One Sunday morning in 1919, Dr. Russell H. Conwell, founder and President of Temple University, stood before his congregation in the pulpit of the Philadelphia Baptist Temple and dropped a bombshell:
“At dawn the spirit of my departed wife came often to sit at the foot of my bed and we talked of many things, of people we had known and of her life since she had passed beyond the veil.
“At first I thought she was but a figure in my own mind, that it was but a psychological experience in which my sub-conscious mind was playing with a dream-like figure. I will tell you the story of how I tested the disembodiment of her spirit: this was the experience that has caused me to think out this problem and I feel that the conclusions that must inevitably follow such a clear case are of the deepest significance to human and religious thought.” Boston [MA] Herald 20 December 1919: p. 3
Some in the congregation must have thought that their pastor had gone mad; others thought he must have converted to Spiritualism. Apparently some of his friends thought he was flirting with heresy. Conwell, who has been described as “one of the most venerable and prominent figures in the educational and religious life of America,” was brought to book by his rigidly Christian friends for having told of an experience repugnant to orthodoxy. He had seen “a form which took on the appearance of his dead wife.” He had the courage to stick to his story, even to the length of writing it for The Baptist, a sectarian publication. Here it is, as it was printed in that magazine:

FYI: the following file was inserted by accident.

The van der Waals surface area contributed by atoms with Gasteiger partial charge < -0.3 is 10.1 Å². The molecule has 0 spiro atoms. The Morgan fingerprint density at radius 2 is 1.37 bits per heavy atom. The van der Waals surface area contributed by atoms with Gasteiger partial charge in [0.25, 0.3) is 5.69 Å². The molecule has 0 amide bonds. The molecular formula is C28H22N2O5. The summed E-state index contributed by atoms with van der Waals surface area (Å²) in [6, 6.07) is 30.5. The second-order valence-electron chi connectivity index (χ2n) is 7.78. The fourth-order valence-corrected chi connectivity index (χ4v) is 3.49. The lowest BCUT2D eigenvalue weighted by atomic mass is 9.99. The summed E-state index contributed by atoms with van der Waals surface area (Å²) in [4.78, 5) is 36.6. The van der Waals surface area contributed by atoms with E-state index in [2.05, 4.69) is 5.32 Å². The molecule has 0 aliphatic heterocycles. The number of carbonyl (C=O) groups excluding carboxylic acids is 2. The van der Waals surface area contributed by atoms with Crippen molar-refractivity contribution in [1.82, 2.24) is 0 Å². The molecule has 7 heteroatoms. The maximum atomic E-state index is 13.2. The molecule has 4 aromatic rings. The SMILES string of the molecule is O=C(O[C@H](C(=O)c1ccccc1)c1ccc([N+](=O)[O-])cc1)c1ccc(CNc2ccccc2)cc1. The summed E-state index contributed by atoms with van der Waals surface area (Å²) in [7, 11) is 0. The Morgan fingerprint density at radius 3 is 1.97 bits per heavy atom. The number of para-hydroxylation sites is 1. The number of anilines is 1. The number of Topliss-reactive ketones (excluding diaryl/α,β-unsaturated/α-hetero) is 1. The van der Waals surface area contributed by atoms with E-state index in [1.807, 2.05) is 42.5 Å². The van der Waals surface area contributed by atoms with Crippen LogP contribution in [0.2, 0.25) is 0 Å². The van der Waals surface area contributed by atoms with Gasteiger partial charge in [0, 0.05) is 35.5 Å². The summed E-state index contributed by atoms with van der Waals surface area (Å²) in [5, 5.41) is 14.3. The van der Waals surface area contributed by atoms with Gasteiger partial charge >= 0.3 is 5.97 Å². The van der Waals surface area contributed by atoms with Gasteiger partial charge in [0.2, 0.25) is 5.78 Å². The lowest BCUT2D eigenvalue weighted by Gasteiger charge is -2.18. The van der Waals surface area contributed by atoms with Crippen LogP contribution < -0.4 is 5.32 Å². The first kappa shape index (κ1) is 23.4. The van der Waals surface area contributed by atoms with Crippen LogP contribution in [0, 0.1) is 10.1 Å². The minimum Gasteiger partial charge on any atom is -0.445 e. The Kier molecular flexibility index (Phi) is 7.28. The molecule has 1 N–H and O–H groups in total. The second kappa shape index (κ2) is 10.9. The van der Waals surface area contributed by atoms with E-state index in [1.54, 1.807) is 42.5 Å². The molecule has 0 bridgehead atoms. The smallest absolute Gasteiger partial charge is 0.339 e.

“I never stated that I saw the spirit of my wife. I am not acquainted with a spiritual medium and never consulted one.
“I did not expect to see the matter in any newspaper or magazine. I did not dream that the public would be interested in such a personal incident. Even if I had thought the public would care to see it, I would have regarded it as too sacred a topic to expose to the world’s criticism. But, as briefly as I can state the homely but mysterious facts, I will put them down here.
“Three years after the death of my wife I began to see a form sitting on the side of my bed, at the foot, every morning when I woke. I attributed it to some effect of overwork on my eyesight. But after many weeks it grew so like my wife that I consulted two physicians, who reasonably said that if I would work less the vision would disappear. But the figure became more clear, until her natural smile and her voice were distinct. Believing it to be only a strange effect of my mental state, I fell in with the conditions and amused myself with experiments to see if I was in any abnormal condition. But I seemed healthy in mind and body. I regarded it so surely a figment of my mind that I laughed at it, and said to the figure, “‘I know this is not you. Please let me test this.’